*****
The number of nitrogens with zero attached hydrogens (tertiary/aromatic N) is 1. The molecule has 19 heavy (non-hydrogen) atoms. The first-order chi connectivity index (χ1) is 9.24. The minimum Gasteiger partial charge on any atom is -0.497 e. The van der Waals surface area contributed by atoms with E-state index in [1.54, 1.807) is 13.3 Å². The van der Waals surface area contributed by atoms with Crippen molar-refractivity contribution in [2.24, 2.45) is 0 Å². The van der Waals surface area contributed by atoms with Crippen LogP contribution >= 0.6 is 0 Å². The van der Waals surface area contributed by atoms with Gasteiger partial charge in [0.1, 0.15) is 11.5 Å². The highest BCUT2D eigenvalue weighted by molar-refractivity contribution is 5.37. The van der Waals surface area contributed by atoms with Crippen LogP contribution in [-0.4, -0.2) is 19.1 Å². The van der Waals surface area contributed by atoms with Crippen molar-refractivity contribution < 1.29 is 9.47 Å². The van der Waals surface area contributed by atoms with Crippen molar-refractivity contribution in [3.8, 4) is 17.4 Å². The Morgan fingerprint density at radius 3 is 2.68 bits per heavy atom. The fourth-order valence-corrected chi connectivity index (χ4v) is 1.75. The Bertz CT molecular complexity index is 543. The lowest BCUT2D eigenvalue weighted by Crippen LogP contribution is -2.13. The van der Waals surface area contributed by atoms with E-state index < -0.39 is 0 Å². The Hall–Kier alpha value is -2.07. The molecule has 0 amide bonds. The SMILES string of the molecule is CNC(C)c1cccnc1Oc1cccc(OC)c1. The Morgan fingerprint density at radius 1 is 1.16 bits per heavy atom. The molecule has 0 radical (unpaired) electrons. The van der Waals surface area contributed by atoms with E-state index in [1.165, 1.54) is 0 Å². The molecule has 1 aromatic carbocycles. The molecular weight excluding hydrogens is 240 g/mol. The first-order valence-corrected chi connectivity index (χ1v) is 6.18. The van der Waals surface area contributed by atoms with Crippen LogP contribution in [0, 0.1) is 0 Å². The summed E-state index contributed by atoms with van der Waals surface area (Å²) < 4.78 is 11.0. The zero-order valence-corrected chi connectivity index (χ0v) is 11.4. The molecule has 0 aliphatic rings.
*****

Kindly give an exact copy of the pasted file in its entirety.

The number of nitrogens with zero attached hydrogens (tertiary/aromatic N) is 1. The molecule has 19 heavy (non-hydrogen) atoms. The first-order chi connectivity index (χ1) is 9.24. The minimum Gasteiger partial charge on any atom is -0.497 e. The van der Waals surface area contributed by atoms with E-state index in [1.54, 1.807) is 13.3 Å². The van der Waals surface area contributed by atoms with Crippen molar-refractivity contribution in [2.24, 2.45) is 0 Å². The van der Waals surface area contributed by atoms with Crippen LogP contribution >= 0.6 is 0 Å². The van der Waals surface area contributed by atoms with Gasteiger partial charge in [0.1, 0.15) is 11.5 Å². The highest BCUT2D eigenvalue weighted by molar-refractivity contribution is 5.37. The van der Waals surface area contributed by atoms with Crippen LogP contribution in [-0.4, -0.2) is 19.1 Å². The van der Waals surface area contributed by atoms with Crippen molar-refractivity contribution < 1.29 is 9.47 Å². The van der Waals surface area contributed by atoms with Crippen molar-refractivity contribution in [3.8, 4) is 17.4 Å². The Morgan fingerprint density at radius 3 is 2.68 bits per heavy atom. The fourth-order valence-corrected chi connectivity index (χ4v) is 1.75. The Bertz CT molecular complexity index is 543. The lowest BCUT2D eigenvalue weighted by Crippen LogP contribution is -2.13. The van der Waals surface area contributed by atoms with E-state index < -0.39 is 0 Å². The Hall–Kier alpha value is -2.07. The molecule has 0 amide bonds. The SMILES string of the molecule is CNC(C)c1cccnc1Oc1cccc(OC)c1. The Morgan fingerprint density at radius 1 is 1.16 bits per heavy atom. The molecule has 0 radical (unpaired) electrons. The van der Waals surface area contributed by atoms with E-state index in [1.165, 1.54) is 0 Å². The molecule has 1 aromatic carbocycles. The molecular weight excluding hydrogens is 240 g/mol. The first-order valence-corrected chi connectivity index (χ1v) is 6.18. The van der Waals surface area contributed by atoms with Crippen LogP contribution in [0, 0.1) is 0 Å². The summed E-state index contributed by atoms with van der Waals surface area (Å²) < 4.78 is 11.0. The zero-order valence-corrected chi connectivity index (χ0v) is 11.4. The molecule has 0 aliphatic rings.